The Hubble Space Telescope captured a “movie” of spacecraft slamming into asteroid

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When a NASA spacecraft intentionally crashed into an asteroid on September 26, the impact caused the rock to release a comet-like tail.

A number of telescopes, including the Hubble Space Telescope, were perfectly positioned to capture the DART mission, or Double Asteroid Redirection Test, and its aftermath, which continues to surprise astronomers five months later.

Hubble’s “film” stitches together images taken over a period that began more than an hour before the collision and ended on October 8. In the clip, released by NASA on Wednesday, debris can be seen flying away from the asteroid. Rotating pinwheel-shaped features become visible as the asteroid’s orbit distorts its original cone shape into debris.

The DART spacecraft, which weighed about 1,200 pounds (544 kilograms), slammed head-on into the asteroid Dimorphos at 13,000 miles per hour (20,921 kilometers per hour), in an attempt to change the space rock’s speed.

It was the first time mankind has attempted to alter the motion of a celestial object, and the results show how this kinetic impactor technology can be used to deflect asteroids that might ever appear to be on a collision course with Earth. Neither Dimorphos, nor the larger asteroid it orbits called Didymos, poses a threat to Earth.

The DART impact was successful, changing Dimorphos’ orbital period around Didymos by 33 minutes, according to one of five new studies published Wednesday in the journal Nature describing the aftermath of the event.

The Hubble Space Telescope saw debris blast off into space and eventually twist into a tail behind the asteroid.

The Hubble clip reveals how the collision turned Dimorphos into an “active asteroid,” a space rock that orbits like an asteroid but has a tail of material like a comet, according to NASA.

The initial impact, which obliterated the DART spacecraft, sprayed over 1,000 tons of dust and rock off the asteroid, sending it into space. The debris sprayed away from the asteroid in the shape of a cone, which was twisted by the asteroid’s orbit as it circled Didymos.

The debris then formed a comet-like tail that streamed behind Dimorphos. Unexpectedly, the tail split in two just a few weeks after the collision.

“The DART impact happened in a binary asteroid system. We’ve never seen an object collide with an asteroid in a binary asteroid system before in real time, and it’s really surprising. I think it’s amazing. There’s too much going on here. It’s going to take some time to figure it out,” Jian-Yang Li of the Planetary Science Institute in Tucson, Arizona, and lead author of one of the new Nature studies, said in a statement.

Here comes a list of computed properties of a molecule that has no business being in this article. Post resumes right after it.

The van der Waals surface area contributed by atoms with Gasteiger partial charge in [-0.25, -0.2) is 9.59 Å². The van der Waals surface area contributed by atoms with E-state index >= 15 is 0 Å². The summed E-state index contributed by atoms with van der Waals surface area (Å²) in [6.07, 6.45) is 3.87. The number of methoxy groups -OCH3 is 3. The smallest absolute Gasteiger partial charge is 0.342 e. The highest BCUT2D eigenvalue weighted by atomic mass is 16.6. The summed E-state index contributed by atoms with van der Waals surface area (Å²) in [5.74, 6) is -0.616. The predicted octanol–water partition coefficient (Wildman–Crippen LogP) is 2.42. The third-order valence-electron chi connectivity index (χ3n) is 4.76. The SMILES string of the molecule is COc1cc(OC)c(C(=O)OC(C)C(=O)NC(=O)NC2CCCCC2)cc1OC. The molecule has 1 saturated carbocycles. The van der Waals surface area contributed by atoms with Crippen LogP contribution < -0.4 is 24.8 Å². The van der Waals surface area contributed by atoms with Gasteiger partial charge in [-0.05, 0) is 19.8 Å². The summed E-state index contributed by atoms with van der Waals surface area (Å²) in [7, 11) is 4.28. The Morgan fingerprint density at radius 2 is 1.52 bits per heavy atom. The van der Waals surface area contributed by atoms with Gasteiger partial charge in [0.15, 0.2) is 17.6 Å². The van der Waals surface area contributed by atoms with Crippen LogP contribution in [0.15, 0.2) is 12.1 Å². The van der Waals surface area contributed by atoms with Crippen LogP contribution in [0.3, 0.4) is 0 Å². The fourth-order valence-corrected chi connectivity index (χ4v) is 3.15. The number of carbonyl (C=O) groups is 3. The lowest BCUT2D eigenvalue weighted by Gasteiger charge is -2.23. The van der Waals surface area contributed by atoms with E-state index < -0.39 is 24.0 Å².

The DART spacecraft captured an image of Dimorphos' surface three seconds before impact.  The squares represent the footprint where DART hit the asteroid.  Large boulders, including one about 6.5 meters (21 ft) in size, were near the impact site.

“This is really unique to this particular event,” Li said. “When I first saw these pictures, I couldn’t believe these features. I thought maybe the picture was erased or something.”

One of the contributing factors to DART’s success was the recoil generated when material blasted off the asteroid into space. The spacecraft’s impact alone would not have generated the momentum change that Dimorphos experienced, according to the researchers.

“To serve as a proof-of-concept for the kinetic impactor technique for planetary defense, DART needed to demonstrate that an asteroid could be targeted during a high-speed encounter and that the target’s trajectory could be changed. DART has done both,” the authors wrote in the study.

Scientists from the SETI Institute and citizen scientists participating in the Unistellar telescope network also observed the DART impact and watched as the binary asteroid system suddenly brightened by a factor of 10. The observers published their results in a Nature paper on Wednesday.

The body of the DART spacecraft hit between two large boulders while the two solar panels hit those boulders, as shown by this rendering.

Although there is no known current asteroid threat to Earth, the new Nature studies show that missions like DART are capable of protecting our planet from space rocks.

“I cheered when DART slammed head-on into the asteroid for the world’s first demonstration of planetary defense technology, and that was just the beginning,” Nicola Fox, associate administrator for the Science Mission Directorate at NASA, said in a statement.

“These findings add to our fundamental understanding of asteroids and build a foundation for how humanity can defend Earth from a potentially dangerous asteroid by changing its course.”

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